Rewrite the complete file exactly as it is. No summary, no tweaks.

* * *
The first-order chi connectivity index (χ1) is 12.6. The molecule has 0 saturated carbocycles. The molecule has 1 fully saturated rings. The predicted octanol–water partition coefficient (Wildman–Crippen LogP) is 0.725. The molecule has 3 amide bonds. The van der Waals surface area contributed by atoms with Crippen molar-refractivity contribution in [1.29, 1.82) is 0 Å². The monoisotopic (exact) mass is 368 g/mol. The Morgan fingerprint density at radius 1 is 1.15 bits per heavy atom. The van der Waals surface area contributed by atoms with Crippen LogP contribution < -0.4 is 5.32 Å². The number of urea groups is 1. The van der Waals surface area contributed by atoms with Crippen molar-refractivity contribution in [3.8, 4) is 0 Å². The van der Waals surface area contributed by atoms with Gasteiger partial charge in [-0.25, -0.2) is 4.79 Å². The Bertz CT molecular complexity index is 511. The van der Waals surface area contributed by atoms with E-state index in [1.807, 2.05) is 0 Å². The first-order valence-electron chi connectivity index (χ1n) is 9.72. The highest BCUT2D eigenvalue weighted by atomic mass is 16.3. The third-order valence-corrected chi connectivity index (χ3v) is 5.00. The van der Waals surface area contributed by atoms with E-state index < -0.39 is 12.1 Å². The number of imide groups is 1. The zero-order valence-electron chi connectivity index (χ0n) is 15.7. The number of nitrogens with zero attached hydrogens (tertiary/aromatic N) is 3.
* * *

The first-order chi connectivity index (χ1) is 12.6. The molecule has 0 saturated carbocycles. The molecule has 1 fully saturated rings. The predicted octanol–water partition coefficient (Wildman–Crippen LogP) is 0.725. The molecule has 3 amide bonds. The van der Waals surface area contributed by atoms with Crippen molar-refractivity contribution in [1.29, 1.82) is 0 Å². The monoisotopic (exact) mass is 368 g/mol. The Morgan fingerprint density at radius 1 is 1.15 bits per heavy atom. The van der Waals surface area contributed by atoms with Crippen LogP contribution < -0.4 is 5.32 Å². The number of urea groups is 1. The van der Waals surface area contributed by atoms with Crippen molar-refractivity contribution in [3.8, 4) is 0 Å². The van der Waals surface area contributed by atoms with Gasteiger partial charge in [-0.25, -0.2) is 4.79 Å². The Bertz CT molecular complexity index is 511. The van der Waals surface area contributed by atoms with E-state index in [1.807, 2.05) is 0 Å². The first-order valence-electron chi connectivity index (χ1n) is 9.72. The highest BCUT2D eigenvalue weighted by atomic mass is 16.3. The third-order valence-corrected chi connectivity index (χ3v) is 5.00. The van der Waals surface area contributed by atoms with E-state index < -0.39 is 12.1 Å². The number of imide groups is 1. The zero-order valence-electron chi connectivity index (χ0n) is 15.7. The number of nitrogens with zero attached hydrogens (tertiary/aromatic N) is 3.